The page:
Much of the series is pretty familiar and there’s a sense of predictability about it as the group heads to various missions while slowly uncovering some of the mysteries about the various Invisible 9 groups that exist yet don’t. During the war, a series of 9xx troops were created that dealt with special functions, such as tank troopers, chemical warfare and so forth. These groups were never officially part of the military, at least to the knowledge of the rank and file and most officers, as they were all being dealt with either in experiments or controversial elements. Oland, being part of the 901st, brings this mystery front and center as others in the Pumpkin Scissors group slowly realize what’s out there and how it’s impacting the empire now that the war has ended. This is the thread that ties much of the show together outside of the war relief efforts and the way people live. 
One of the main themes of the series is that life in the Royal Empire simply sucks, though State Section 3 is working to try and change that. Unless you're in the military, your life is basically just an effort to scrape by enough to live another day. And if you by chance have something good going, it can be lost in the blink of an eye due to something as basic as getting ill. One episode illustrates this clearly as Oland is in the hospital recovering from events in the previous incident. Since he has a penchant for sneaking out of his room, he's been moved to another room with a patient named Wantz. Wantz is one of the lucky citizens whose held a job during all of the warring, a job he's had for nearly twenty years now. But now that he's ill for the first time in his life and has to take a short vacation for it, he finds himself out of a job. All of this occurs while Oland's comrades in State Section 3 are trying to unearth his past and understand what he's been through since he may pose a threat to their existence.
Where the show succeeds is in presenting some interesting stories in a way that feels realistic and honest. The downside is that they may not exactly capture your complete attention as there often aren't all that much in the way of surprises. One batch of episodes, taking us up through the middle of the series, brings in a pair of background stories on a couple of the characters, the origin of the name of the group and then it delves into a bit more intrigue that goes back to the Invisible 9 storyline. What is very consistent throughout these tales is the idea of how the war has affected everyone and the different manner through which people try to cope. There are plenty of tales to tell both from the commoners’ point of view as well as the military, especially as both sides are corrupt in their own way, and that gives the show plenty of material to mine.
When it comes to the background stories, both of the ones we get here are pretty good. The opening tale has one revolving around Oreldo and his penchant for beautiful women. He spends a lot of time hanging out at an escort place where he's familiar with a lot of the women and the owner. What draws him deeper into it is a particular woman he thinks initially is trying to kill herself but is instead simply dying inside as she awaits the return of her boyfriend from the war. A war that ended three years prior and one where she already received notice of his death from the military. Oreldo gets some nice growth through this as we start to understand his mindset more and why he's so drawn to these people and tries to help them. The healing process is central to a lot of things in this show and this episode has him trying to get the distraught shell of a woman to realize that she has to live now for her boyfriend rather that wait and wither away.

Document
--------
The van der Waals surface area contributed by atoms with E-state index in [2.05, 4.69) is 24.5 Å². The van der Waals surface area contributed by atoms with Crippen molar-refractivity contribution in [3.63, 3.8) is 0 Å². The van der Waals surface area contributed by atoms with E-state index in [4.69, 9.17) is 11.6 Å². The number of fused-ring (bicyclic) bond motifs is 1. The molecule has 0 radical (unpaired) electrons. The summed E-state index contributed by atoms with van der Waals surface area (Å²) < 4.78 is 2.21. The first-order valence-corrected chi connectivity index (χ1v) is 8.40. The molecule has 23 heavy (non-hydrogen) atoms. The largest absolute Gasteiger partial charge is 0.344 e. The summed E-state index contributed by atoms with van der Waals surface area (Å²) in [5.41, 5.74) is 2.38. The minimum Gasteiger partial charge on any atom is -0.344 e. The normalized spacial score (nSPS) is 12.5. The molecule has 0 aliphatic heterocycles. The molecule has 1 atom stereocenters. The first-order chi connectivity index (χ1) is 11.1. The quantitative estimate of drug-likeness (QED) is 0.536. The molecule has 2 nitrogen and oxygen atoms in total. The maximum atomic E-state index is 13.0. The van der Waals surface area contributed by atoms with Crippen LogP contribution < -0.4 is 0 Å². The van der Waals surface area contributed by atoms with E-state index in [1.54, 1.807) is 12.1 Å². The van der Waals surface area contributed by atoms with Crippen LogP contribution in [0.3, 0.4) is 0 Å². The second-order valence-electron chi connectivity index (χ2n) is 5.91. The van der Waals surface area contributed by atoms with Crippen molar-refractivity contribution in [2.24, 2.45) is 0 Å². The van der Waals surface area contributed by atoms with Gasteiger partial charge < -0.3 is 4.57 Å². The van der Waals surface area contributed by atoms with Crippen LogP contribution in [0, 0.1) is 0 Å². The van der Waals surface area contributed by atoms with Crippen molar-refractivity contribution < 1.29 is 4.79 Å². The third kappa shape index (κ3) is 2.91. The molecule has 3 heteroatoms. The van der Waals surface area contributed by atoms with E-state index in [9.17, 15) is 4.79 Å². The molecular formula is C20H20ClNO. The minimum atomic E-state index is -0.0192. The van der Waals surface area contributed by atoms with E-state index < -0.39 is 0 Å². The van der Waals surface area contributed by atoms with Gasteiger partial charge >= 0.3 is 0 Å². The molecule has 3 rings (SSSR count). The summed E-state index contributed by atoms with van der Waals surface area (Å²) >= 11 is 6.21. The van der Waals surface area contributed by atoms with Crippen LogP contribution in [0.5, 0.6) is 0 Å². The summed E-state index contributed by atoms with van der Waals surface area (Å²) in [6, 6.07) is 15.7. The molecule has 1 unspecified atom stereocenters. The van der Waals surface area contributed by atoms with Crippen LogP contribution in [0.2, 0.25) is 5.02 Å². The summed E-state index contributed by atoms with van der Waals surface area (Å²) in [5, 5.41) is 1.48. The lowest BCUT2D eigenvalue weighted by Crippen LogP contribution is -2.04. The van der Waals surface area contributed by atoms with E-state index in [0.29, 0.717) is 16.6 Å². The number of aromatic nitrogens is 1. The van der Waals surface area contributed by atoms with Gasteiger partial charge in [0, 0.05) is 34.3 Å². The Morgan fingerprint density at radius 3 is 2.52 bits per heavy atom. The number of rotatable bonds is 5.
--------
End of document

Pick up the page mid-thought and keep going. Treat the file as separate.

Another good background story revolves around the origins of Section 3 as Stecchin tells Oland about how everyone came together one by one after it was formed. The focus is heavily on that of Martis however as we see how he was originally in a different group and was running up against corrupt senior officers who were gaming the system for their own benefit. A chance meeting with Oreldo brings him into Section 3 which comes just before the time when Alice transferred into it. Her arrival was what really solidifies the group as she has such a sense of naive justice and intent to bring relief from the war to everyone. She started off with such a sense of strong willed innocence that's pretty amusing to watch here but it's also easy to see why it inspired those who were already there and helped to give the group some real cohesion.
Pumpkin Scissors does have a major arc towards the end, one that starts to introduce very slowly something bigger out there. An investigation into the waterways below the city has Section 3 coming in to help people move out to a state farm where they can get some work and try to rebuild their lives. It's all very positive, if somewhat forceful, but it's the kick needed to help these people out. What surprises the Section 3 group is that very few of them want to leave and insist on staying. Even worse is that employees from the waterworks company are milling about down there and intimidating the rabble. That leads to a few dustups between the two groups and Alice discovers that the waterworks guys are actually selling Himmel, an illegal drug that many are addicted to.